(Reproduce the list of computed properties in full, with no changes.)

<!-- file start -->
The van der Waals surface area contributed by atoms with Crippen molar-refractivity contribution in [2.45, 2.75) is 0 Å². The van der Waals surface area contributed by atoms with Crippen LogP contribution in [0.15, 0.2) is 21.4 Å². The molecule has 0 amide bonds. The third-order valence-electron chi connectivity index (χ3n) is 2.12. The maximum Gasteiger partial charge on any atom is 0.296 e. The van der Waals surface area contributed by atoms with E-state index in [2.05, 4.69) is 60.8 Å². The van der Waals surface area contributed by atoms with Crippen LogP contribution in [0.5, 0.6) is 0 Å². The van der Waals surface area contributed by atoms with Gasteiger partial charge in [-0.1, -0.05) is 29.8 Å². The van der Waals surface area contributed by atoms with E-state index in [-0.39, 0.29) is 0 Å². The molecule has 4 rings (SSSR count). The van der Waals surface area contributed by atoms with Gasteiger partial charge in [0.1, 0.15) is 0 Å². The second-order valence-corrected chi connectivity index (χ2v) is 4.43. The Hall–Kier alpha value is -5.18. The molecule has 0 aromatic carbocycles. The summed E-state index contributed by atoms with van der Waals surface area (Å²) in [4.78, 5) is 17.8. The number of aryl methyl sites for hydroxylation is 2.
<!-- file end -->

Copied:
The van der Waals surface area contributed by atoms with Crippen molar-refractivity contribution in [2.45, 2.75) is 0 Å². The van der Waals surface area contributed by atoms with Crippen LogP contribution in [0.15, 0.2) is 21.4 Å². The molecule has 0 amide bonds. The third-order valence-electron chi connectivity index (χ3n) is 2.12. The maximum Gasteiger partial charge on any atom is 0.296 e. The van der Waals surface area contributed by atoms with E-state index in [2.05, 4.69) is 60.8 Å². The van der Waals surface area contributed by atoms with Crippen LogP contribution in [0.5, 0.6) is 0 Å². The van der Waals surface area contributed by atoms with Gasteiger partial charge in [-0.1, -0.05) is 29.8 Å². The van der Waals surface area contributed by atoms with E-state index in [-0.39, 0.29) is 0 Å². The molecule has 4 rings (SSSR count). The van der Waals surface area contributed by atoms with Gasteiger partial charge in [0.1, 0.15) is 0 Å². The second-order valence-corrected chi connectivity index (χ2v) is 4.43. The Hall–Kier alpha value is -5.18. The molecule has 0 aromatic carbocycles. The summed E-state index contributed by atoms with van der Waals surface area (Å²) in [4.78, 5) is 17.8. The number of aryl methyl sites for hydroxylation is 2.